Britain will never be our Friend, till We are her Master.

This will happen in less time than you and I have been Struggling with her Power—provided We remain United. Aye! there’s the rub! I fear there will be greater difficulties to preserve our Union, than You and I, our Fathers Brothers Friends Disciples and Sons have had to form it.

Towards G.B. I would adopt their own Maxim   An English Jocky Says “If I have a wild horse to brake I begin by convincing him that I am his Master. And then I will convince him that I am his Friend.12 I am well assured that nothing will restrain G.B. from injuring Us, but fear.

You think that “in a revolution the distinction of Whig and Tory would disappear.” I cannot believe this. That distinction arises from nature and Society; is now and ever will be time without End among Negroes Indians and Tartars as well as Federalists and Republicans. Instead of “disappearing Since Hume published his History,” that History has only increased the Tories and diminished the Whigs. That History has been the Bane of G.B. It has destroyed many of the best Effects of the Revolution of 1688. Style has governed the Empire. Swift, Pope and Hume have disgraced all the honest Historians. Rapin and Burnet Oldmixen and Coke, contain more honest Truth than Hume and Clarendon and all their disciples and Imitators. But Who reads any of them at this day? Every one of the fine Arts from the earliest times has been inlisted in the Service of Superstition and Despotism. The whole World at this day Gazes with Astonishment at the grossest Fictions because they have been immortalized by the most exquisite Artists. Homer and Milton Phidias and Raphael. The Rabble of the Classic Skies and the Hosts of Roman Catholic Saints and Angells are Still adored13 in Paint and Marble, and verse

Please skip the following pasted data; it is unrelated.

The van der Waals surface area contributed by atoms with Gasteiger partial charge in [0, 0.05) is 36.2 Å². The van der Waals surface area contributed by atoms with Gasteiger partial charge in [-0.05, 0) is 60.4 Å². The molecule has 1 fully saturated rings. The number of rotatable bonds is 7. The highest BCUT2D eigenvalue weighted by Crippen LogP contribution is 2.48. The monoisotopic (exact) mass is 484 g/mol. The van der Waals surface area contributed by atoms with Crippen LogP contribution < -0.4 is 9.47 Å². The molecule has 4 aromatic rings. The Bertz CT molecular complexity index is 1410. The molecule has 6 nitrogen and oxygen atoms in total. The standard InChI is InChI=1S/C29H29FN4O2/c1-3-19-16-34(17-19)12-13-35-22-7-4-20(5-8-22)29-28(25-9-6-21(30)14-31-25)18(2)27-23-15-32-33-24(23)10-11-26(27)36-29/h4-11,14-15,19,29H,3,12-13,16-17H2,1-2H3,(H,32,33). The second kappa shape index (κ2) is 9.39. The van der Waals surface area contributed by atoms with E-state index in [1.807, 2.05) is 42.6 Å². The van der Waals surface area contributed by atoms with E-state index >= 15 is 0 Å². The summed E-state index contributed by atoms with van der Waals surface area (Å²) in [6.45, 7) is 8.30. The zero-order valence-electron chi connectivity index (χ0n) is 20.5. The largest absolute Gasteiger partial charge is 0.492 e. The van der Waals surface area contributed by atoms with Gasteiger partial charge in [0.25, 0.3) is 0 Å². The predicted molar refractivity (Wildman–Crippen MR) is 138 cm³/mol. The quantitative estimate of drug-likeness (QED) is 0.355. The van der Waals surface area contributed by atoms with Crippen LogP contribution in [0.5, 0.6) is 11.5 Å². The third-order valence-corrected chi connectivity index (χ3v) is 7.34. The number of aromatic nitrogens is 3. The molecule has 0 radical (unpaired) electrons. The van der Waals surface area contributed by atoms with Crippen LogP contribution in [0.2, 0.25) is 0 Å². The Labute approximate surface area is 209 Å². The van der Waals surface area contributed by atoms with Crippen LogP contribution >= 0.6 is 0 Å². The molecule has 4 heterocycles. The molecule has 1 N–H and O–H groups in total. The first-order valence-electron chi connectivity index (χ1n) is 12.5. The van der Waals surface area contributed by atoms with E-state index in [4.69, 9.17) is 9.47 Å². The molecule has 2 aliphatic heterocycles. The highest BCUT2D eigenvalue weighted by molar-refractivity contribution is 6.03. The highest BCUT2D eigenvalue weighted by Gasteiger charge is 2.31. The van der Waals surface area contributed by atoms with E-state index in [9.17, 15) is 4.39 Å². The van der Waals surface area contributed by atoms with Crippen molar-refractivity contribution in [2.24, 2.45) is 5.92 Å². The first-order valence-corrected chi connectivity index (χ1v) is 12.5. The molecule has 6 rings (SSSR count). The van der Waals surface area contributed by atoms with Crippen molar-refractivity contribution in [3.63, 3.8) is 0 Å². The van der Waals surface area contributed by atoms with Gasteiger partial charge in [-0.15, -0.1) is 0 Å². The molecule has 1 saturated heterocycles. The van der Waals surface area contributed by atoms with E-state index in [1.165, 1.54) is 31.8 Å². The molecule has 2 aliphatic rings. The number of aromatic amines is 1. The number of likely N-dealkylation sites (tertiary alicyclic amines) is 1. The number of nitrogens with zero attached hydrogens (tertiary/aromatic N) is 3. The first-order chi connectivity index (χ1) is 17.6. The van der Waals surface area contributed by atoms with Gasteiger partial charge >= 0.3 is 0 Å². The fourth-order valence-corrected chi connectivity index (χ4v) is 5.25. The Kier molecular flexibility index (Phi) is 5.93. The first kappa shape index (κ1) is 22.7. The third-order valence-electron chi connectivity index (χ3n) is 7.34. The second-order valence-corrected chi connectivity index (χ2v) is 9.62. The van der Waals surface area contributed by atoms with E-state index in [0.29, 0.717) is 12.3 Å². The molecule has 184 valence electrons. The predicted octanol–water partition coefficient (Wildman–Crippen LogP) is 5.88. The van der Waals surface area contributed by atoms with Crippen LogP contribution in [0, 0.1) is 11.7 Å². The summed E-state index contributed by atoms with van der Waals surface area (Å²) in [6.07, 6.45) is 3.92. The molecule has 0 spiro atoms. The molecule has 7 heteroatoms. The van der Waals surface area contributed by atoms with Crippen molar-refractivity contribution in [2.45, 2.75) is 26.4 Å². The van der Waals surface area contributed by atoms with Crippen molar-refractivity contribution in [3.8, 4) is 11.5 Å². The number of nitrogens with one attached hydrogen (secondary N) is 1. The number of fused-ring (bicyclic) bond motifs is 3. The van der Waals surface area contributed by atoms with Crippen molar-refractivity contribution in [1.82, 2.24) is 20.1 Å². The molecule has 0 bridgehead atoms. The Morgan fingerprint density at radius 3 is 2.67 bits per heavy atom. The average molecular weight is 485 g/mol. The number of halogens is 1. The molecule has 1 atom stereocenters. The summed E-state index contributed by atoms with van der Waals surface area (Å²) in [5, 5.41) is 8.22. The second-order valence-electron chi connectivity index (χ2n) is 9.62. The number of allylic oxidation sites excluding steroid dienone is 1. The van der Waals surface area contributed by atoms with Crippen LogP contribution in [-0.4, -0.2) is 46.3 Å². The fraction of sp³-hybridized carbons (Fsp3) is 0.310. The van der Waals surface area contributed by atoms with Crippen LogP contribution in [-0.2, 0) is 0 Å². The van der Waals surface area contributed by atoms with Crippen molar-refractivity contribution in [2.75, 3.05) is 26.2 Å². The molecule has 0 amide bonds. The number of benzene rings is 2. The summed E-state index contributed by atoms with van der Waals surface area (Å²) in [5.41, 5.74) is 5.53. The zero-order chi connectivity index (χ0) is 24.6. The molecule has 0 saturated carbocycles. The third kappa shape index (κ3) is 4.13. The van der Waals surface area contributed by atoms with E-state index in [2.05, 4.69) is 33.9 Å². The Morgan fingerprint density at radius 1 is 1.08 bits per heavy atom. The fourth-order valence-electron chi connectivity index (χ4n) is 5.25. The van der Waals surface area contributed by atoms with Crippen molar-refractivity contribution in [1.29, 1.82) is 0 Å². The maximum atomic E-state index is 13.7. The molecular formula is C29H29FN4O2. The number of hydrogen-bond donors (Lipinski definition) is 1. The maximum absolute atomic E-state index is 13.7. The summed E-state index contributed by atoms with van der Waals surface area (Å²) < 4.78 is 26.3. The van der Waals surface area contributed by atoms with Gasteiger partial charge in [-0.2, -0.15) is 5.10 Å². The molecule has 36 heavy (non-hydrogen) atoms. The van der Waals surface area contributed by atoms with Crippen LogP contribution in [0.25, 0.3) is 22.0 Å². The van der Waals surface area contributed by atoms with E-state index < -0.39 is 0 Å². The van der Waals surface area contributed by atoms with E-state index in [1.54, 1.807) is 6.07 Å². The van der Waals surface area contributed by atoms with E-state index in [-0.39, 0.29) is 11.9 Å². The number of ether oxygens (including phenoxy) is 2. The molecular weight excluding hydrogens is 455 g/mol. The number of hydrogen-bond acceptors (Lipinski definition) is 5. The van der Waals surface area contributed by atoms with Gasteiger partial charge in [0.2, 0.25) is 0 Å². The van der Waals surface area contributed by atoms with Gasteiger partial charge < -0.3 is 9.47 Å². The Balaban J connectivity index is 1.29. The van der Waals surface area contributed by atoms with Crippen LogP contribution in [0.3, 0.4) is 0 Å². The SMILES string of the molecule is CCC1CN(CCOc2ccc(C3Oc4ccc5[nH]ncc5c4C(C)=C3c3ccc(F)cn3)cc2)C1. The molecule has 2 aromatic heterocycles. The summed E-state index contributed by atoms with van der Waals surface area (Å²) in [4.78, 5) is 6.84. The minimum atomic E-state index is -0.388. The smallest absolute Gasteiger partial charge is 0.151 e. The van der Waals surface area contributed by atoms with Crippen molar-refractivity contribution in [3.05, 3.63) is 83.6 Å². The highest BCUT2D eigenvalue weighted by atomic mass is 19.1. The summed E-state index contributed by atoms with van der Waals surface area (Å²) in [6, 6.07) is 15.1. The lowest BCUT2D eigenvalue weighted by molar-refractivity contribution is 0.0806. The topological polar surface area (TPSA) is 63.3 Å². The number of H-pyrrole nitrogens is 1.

Raphael has Sketched the Actors and Scenes in all Apuleus’s Amours of Psyche and Cupid. Nothing14 is too offensive to morals delicacy or decency, for this Painter

Raphael has painted in one of the most ostentatius Churches in Italy, the Creation. And with what Genius? God Almighty is represented, as leaping into Chaos and boxing it about with his Fists and kicking it about With his feet, till he tumbles it into Order.!!! Nothing is too impious or profane for this great Master who has painted So many inimitable Virgins and Childs.

To help me on in my career of improvement I have now read four Volumes of La Harps Correspondence with Paul and a Russian Minister.

Phylosophers! Never again think of annuling Superstition per Saltum. Festine lente.

John Adams

RC (DLC); at foot of text: “President Jefferson”; endorsed by TJ. FC (Lb in MHi: Adams Papers). Recorded in SJL as received 30 Dec. 1816.

TJ’s letter to Adams from poplar forrest was dated 25 Nov. 1816, not 15 Nov. the analysis: Destutt de Tracy, Analyse Raisonnée. Although Destutt de Tracy’s Commentary and Review of Montesquieu’s Spirit of Laws had already been published, TJ’s revised translation of his Treatise on Political Economy had not. uranologia: Johann Elert Bode, Uranographia sive Astrorum Descriptio (Berlin, 1801).

The Archangel Raphael’s moderator, or governor, was God. aye! there’s the rub! is from William Shakespeare, Hamlet, act 3, scene 1. The phrase is now and ever will be time without end is from the Christian doxology. The Italian painter Raphael’s mosaic depicting the creation is in the dome of the Chigi Chapel at the Santa Maria del Popolo Church in Rome. The Grand Duke paul later became Paul I, emperor of Russia. per saltum: “at a single bound.”

1Omitted closing quotation mark supplied from FC.

2RC: “deligted.” FC: “delighted.”

3Preceding two words interlined.

4RC: “respresenting.” FC: “representing.”

5RC and FC: “espcially.”

6RC: “Coutry.” FC: “Country.”

7RC: “Rception.” FC: “Reception.”

8FC: “side.”

9RC: “Governmen.” FC: “Government.”

10RC: “Convension, Congres.” FC: “Convention, Congress.”

11RC: “Candiate.” FC: “Candidate.”

12Omitted closing quotation mark editorially supplied.

13FC: “adorned.”

14RC: “Noth-.” FC: “Nothing.”

Index Entries